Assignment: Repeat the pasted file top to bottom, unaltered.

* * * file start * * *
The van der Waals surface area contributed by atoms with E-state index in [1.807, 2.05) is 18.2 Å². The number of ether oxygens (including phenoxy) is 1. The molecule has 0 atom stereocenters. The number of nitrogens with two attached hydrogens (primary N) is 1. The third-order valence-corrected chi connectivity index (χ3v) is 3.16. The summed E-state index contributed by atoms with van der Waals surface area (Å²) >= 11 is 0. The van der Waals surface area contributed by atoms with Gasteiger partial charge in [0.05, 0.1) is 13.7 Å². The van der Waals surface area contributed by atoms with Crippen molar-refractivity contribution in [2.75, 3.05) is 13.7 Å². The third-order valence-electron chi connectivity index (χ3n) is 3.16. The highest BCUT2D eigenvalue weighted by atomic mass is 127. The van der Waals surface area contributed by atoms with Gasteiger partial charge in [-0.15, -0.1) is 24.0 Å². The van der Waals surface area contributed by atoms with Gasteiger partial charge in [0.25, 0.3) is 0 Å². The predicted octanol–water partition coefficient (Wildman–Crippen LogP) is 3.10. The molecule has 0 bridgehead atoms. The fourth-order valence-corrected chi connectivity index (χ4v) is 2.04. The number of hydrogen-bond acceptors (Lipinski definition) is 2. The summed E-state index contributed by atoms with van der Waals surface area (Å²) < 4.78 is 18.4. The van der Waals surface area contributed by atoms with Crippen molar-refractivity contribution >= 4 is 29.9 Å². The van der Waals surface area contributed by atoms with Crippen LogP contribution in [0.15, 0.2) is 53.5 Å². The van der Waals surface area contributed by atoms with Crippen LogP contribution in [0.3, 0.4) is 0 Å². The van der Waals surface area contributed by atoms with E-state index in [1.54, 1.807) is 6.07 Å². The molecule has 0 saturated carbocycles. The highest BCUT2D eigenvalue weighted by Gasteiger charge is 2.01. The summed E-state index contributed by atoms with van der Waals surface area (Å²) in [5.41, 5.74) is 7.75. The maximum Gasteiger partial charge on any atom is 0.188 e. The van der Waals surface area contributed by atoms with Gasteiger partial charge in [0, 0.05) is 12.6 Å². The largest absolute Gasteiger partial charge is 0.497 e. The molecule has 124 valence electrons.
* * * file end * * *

The van der Waals surface area contributed by atoms with E-state index in [1.807, 2.05) is 18.2 Å². The number of ether oxygens (including phenoxy) is 1. The molecule has 0 atom stereocenters. The number of nitrogens with two attached hydrogens (primary N) is 1. The third-order valence-corrected chi connectivity index (χ3v) is 3.16. The summed E-state index contributed by atoms with van der Waals surface area (Å²) >= 11 is 0. The van der Waals surface area contributed by atoms with Gasteiger partial charge in [0.05, 0.1) is 13.7 Å². The van der Waals surface area contributed by atoms with Crippen molar-refractivity contribution in [2.75, 3.05) is 13.7 Å². The third-order valence-electron chi connectivity index (χ3n) is 3.16. The highest BCUT2D eigenvalue weighted by atomic mass is 127. The van der Waals surface area contributed by atoms with Gasteiger partial charge in [-0.15, -0.1) is 24.0 Å². The van der Waals surface area contributed by atoms with Gasteiger partial charge in [0.25, 0.3) is 0 Å². The predicted octanol–water partition coefficient (Wildman–Crippen LogP) is 3.10. The molecule has 0 bridgehead atoms. The fourth-order valence-corrected chi connectivity index (χ4v) is 2.04. The number of hydrogen-bond acceptors (Lipinski definition) is 2. The summed E-state index contributed by atoms with van der Waals surface area (Å²) < 4.78 is 18.4. The van der Waals surface area contributed by atoms with Crippen molar-refractivity contribution >= 4 is 29.9 Å². The van der Waals surface area contributed by atoms with Crippen LogP contribution in [0.15, 0.2) is 53.5 Å². The van der Waals surface area contributed by atoms with Crippen LogP contribution in [0.3, 0.4) is 0 Å². The van der Waals surface area contributed by atoms with E-state index in [1.54, 1.807) is 6.07 Å². The molecule has 0 saturated carbocycles. The highest BCUT2D eigenvalue weighted by Gasteiger charge is 2.01. The summed E-state index contributed by atoms with van der Waals surface area (Å²) in [5.41, 5.74) is 7.75. The maximum Gasteiger partial charge on any atom is 0.188 e. The van der Waals surface area contributed by atoms with Gasteiger partial charge in [0, 0.05) is 12.6 Å². The largest absolute Gasteiger partial charge is 0.497 e. The molecule has 124 valence electrons.